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Borrego Springs's Mud Caves

Spelunk away: one of the world's most extensive mud cave formations is just two hours east.

Climbing out of one of the many "mud caves" found in the Anza Borrego Desert. (Photo by Andrew Accardi)
Climbing out of one of the many "mud caves" found in the Anza Borrego Desert. (Photo by Andrew Accardi)

In the geographical wonders of the Anza-Borrego desert, you will find a unique Southern California feature: mud caves, deep caves created by flowing silt from an ancient lake bed, eroded by wind and rain.

They're big enough to walk into and climb through. Some have room-sized caverns. You can also crawl to the top of the prehistoric geological formation and from the elevated summit, scan the desert horizon for miles around.

The actual cave entrances may be hard to spot; they're usually up the hillsides. The state park does not mark their entrances with a sign, but they are readily located on various hiking maps of the area. You’ll need to do your homework. You can usually drive to right below the entrances.

While four-wheel drive vehicles are obviously recommended for going off road, our two-wheel drive vehicles with high clearance made it just fine (a Honda CR-V and an Audi crossover SUV).

In the southern part of the park, about 25 miles north of I-8, the caves draw amateur hikers, including children, and pros alike. In the small community of Cranbrake, you’ll find the dirt road that turns north off Hwy. S2, with the signage “Palm Spring 1.6 Miles.” It is not the Palm Springs. Follow the fairly good dirt road several miles, heading north and east, until you see the sign “Arroyo Tapiado.” Turn left up the Arroyo Tapiado wash about two miles and follow your cave map.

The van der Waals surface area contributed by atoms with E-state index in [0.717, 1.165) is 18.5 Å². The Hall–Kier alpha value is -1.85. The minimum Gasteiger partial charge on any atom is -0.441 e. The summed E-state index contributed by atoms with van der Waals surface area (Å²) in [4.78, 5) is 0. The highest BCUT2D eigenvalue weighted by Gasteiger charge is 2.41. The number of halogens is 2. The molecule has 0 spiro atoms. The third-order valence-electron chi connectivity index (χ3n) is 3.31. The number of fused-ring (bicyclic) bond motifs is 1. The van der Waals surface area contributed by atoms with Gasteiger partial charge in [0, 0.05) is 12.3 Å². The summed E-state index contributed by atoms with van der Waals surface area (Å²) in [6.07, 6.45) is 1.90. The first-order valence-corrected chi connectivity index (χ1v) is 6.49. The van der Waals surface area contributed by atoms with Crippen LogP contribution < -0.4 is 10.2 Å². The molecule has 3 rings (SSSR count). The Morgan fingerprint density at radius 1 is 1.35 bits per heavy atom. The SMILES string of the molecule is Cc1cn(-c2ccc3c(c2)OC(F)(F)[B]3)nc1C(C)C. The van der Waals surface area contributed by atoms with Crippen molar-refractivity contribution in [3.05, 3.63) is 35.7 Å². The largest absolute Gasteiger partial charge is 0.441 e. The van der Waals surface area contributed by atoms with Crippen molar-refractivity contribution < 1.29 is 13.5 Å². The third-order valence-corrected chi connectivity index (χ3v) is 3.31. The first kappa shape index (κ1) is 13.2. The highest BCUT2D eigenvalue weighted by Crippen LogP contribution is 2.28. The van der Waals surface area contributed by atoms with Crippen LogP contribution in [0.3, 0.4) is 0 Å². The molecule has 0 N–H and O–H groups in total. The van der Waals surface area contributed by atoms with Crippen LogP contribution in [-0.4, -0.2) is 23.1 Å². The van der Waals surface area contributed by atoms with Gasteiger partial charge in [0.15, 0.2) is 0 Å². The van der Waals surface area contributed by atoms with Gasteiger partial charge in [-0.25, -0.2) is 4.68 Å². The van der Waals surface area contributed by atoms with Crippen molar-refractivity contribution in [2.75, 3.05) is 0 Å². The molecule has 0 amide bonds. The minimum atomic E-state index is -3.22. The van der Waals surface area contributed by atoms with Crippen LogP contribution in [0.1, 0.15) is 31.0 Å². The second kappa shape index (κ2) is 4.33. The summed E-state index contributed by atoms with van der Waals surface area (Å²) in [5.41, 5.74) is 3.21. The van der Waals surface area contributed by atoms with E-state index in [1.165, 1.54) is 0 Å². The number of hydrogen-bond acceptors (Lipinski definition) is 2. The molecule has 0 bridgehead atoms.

Maps have named some of the caves Carey's Big Mud Cave, Chasm Cave, and E Ticket Cave.

In the caves, wear helmets, headlamps and wet handkerchiefs to cover your mouth from dust. Even though the temperature deep inside the cave is a cool, constant temperature, you will want to drink plenty of water – you're still in the desert. Stay on the paths and watch your step. There are deep holes off to the side of the trails, both inside the caverns and on top of hills. Who knows how far they may drop down into the abyss.

For a real treat, once deep inside a cave, gather up your party and turn off every headlamp. Witness total and complete darkness – something we humans never really experience.

Danger Times

You never want to go to into the mud caves or anywhere back in these desert arroyos anytime it rains or there's been an earthquake.

The dirt roads, arroyos and caves have been channeled out of fine sediment and will become raging, muddy rivers taking everything but firmly rooted plants in their wake. Since one can’t predict an earthquake, that intensifies the visit, but get away from high canyon walls and scrabble out of caves should one occur.

Thirdly, the 110+ degree temperatures of the summer will bake you just getting out of your vehicle at the cave entrance. Things cool off in the fall, winter or spring.

Getting There